"Don't underestimate the draw of twice in 65 years," Chryst said.

Chryst also chuckled at the idea that schools from the MAC, often left scraping for financial crumbs compared to the major-college Football conferences, would be viewed as taking advantage of anyone.

Premium seats at Ohio State games require major donations. And he views an Ohio State-Toledo game in Cleveland as a bowl game of sorts, with appropriate pricing.

"MAC institutions work so hard to provide opportunity," Chryst said, "and you know whatever is raised is going right back into the programs and providing opportunities for young people at our school. Our people work so hard to be at this level. We do not exploit anybody."

To reach this Plain Dealer reporter: dlesmerises@plaind.com, 216-999-4479

BOX 1

OSU-Toledo at Browns Stadium

HOW TO GET TICKETS

Toledo controls 58,000 of the 70,500 tickets for the Ohio State-Toledo Football game at Cleveland Browns Stadium on Sept. 19. If you want tickets to that game, here's what to do:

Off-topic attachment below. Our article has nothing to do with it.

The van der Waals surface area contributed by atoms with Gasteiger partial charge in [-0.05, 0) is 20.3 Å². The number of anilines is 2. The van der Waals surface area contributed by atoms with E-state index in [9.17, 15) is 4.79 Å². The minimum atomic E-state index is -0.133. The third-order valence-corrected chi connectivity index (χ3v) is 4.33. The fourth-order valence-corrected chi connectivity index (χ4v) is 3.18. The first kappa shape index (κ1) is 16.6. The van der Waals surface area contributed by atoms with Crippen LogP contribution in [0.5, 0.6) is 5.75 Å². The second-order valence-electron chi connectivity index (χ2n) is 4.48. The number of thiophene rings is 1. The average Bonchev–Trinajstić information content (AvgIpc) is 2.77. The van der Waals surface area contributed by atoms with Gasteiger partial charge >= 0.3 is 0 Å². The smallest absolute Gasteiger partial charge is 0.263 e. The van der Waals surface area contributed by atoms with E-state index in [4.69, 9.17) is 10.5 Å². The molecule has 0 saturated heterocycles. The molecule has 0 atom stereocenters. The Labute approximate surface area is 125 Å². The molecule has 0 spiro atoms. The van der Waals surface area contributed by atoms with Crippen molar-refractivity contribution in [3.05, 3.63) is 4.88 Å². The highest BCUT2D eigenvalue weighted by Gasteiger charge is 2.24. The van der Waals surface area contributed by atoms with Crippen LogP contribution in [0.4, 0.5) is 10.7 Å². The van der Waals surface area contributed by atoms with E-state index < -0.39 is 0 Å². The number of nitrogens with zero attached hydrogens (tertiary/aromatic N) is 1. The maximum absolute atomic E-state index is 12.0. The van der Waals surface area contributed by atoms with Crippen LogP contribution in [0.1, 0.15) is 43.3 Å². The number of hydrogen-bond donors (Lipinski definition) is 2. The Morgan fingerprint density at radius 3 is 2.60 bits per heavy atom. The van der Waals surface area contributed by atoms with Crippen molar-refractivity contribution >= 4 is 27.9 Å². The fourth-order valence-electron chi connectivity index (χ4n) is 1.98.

1. Go to UTRockets.com

2. Click on the right side of the page on the promo for Toledo Rockets host the Ohio State Buckeyes.

3. Fill out the special ticket form for this game, submitting it for as many tickets as you want. Mail it back with your payment. Prices are between $45 and $95 and the deadline is May 1.

4. If you are not a Toledo season-ticket holder or donor, check the box at the bottom of the form that you would like to receive a call from the Athletic Development Office, which will then call to discuss your donation that is required to purchase tickets.

BOX 2

2009 Ohio State Football schedule

Sept. 5 NAVY

Sept. 12 USC, 8

Sept. 19 vs. Toledo*

Sept. 26 ILLINOIS

Oct. 3 at Indiana

Oct. 10 WISCONSIN

Oct. 17 at Purdue

Oct. 24 MINNESOTA

Oct. 31 N. MEXICO ST.

Nov. 7 at Penn State

Nov. 14 IOWA

Nov. 21 at Michigan

* - at Cleveland Browns

Stadium

Note: Home games in CAPS; All games on Saturdays; times listed where known.



Author:Fox Sports
Author's Website:http://www.foxsports.com
Added: March 6, 2009